The antioxidant grafted polysaccharide compositions of this invention can be used to prevent post-operative adhesions in any animal that is susceptible to unwanted adhesion formation following surgery. The compositions are used to prevent adhesions from developing in mammals, preferably human beings. They are useful in all types of surgery where it is desired to inhibit the formation of post-surgical adhesions, e.g., abdominal surgery, gynecological surgery, thoracic surgery, orthopedic surgery, neurological surgery and ophthalmological surgery. The preferred compositions for this use are hindered-phenol grafted hyaluronic acid or hindered-phenol grafted crosslinked hyaluronic acid, or pharmaceutically acceptable salts thereof.

Adhesion preventatives may be administered to the site of surgical trauma by any convenient mode such as, for example, by lavage, by coating directly on the site in a gel, cream, film or foam, or by any other convenient method. The administration of adhesion preventatives can occur at any time before significant wound healing has occurred. It is preferred to administer it at the conclusion of surgery, just prior to closing of the wound. However, in some cases it may be desirable to administer the preventative continually over a period of time. An effective amount of adhesion preventative is an amount necessary to affect a reduction in the incidence of post-operative surgical adhesions. Preferably, the amount should be enough to coat the entire area exposed to the surgical trauma, and if desired an additional amount sufficient to coat body tissue adjacent to the area of trauma.

The antioxidant grafted polysaccharide compositions of this invention can also be used to promote the healing of chronic wounds, e.g. burns, and ulcers, e.g. diabetes foot ulcers in mammals, in particular, human beings. The preferred compositions for this use are hindered-phenol grafted hyaluronic acid or hindered-phenol grafted crosslinked hyaluronic acid, or pharmaceutically acceptable salts thereof. Hyaluronic acid retains moisture and also has angiogenesis characteristics that make it useful for this application. When utilized for wound healing the compositions may be used alone in aqueous solution, preferably physiological saline solution, or the solutions may be combined with wound healing drugs and other water soluble polymers. They may be administered to the site of the wound or ulcer by any convenient mode such as, for example, by lavage, by coating directly on the site in a gel, cream, film or foam, by impregnation in a bandage or wound dressing that is applied to wound or ulcer, or by any other convenient method. An effective amount to promote healing is enough to coat the entire area of the wound or ulcer and if desired an additional amount sufficient to coat body tissue adjacent to the wound or ulcer. A typical antioxidant grafted polysaccharide may contain as other ingredients water-soluble polymers, antibiotics, immunosuppressants and pain reducers.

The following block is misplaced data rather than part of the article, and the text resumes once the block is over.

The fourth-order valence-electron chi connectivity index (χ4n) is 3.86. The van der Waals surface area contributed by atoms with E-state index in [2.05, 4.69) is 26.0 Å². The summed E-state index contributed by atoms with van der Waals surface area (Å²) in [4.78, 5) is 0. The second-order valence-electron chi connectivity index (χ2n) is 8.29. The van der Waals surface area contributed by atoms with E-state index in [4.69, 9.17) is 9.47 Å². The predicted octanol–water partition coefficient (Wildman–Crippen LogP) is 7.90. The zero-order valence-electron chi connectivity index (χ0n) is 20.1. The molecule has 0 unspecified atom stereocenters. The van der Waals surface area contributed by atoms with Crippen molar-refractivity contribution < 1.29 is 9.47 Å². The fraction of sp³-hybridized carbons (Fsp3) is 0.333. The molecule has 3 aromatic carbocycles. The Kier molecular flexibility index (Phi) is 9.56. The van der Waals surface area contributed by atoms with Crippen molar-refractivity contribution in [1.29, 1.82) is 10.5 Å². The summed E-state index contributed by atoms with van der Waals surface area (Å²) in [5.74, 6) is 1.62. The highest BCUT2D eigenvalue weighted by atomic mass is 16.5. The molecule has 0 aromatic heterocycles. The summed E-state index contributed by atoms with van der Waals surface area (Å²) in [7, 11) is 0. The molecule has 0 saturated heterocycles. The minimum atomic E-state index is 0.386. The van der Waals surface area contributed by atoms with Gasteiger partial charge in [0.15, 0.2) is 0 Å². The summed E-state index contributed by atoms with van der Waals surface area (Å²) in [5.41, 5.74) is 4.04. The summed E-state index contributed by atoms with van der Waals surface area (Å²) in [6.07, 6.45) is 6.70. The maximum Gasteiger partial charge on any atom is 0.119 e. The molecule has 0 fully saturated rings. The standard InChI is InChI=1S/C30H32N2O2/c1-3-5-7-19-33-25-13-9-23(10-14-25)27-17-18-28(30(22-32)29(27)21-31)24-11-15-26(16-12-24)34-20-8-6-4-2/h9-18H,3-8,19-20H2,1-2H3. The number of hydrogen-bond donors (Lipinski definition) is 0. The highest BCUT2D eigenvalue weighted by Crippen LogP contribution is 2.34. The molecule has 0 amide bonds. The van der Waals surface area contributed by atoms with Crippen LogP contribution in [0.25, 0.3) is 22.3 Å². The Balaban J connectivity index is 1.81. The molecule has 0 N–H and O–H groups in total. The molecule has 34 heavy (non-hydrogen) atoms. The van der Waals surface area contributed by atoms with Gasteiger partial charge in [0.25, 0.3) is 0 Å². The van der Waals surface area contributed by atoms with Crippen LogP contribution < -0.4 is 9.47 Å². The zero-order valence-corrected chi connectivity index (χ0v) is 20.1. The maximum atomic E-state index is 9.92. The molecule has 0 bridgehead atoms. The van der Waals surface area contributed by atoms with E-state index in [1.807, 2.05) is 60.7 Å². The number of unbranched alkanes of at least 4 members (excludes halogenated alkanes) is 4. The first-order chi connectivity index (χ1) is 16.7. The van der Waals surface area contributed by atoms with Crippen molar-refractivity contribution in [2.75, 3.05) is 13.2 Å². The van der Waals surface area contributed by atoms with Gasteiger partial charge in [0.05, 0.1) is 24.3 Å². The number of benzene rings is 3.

In the application of grafted hyaluronic acid or crosslinked grafted hyaluronic acid of this invention to the treatment of inflamed joints, e.g., arthritis, in mammals, in particular human beings, the hyaluronic acid derivative is usually dissolved in physiological saline to a sufficient viscosity to pass through an injection needle. The maximum viscosity is about 50,000 cps, preferably about 30,000 cps. The minimum viscosity is about 5,000 cps. The treatment solution is then injected into the diseased joint.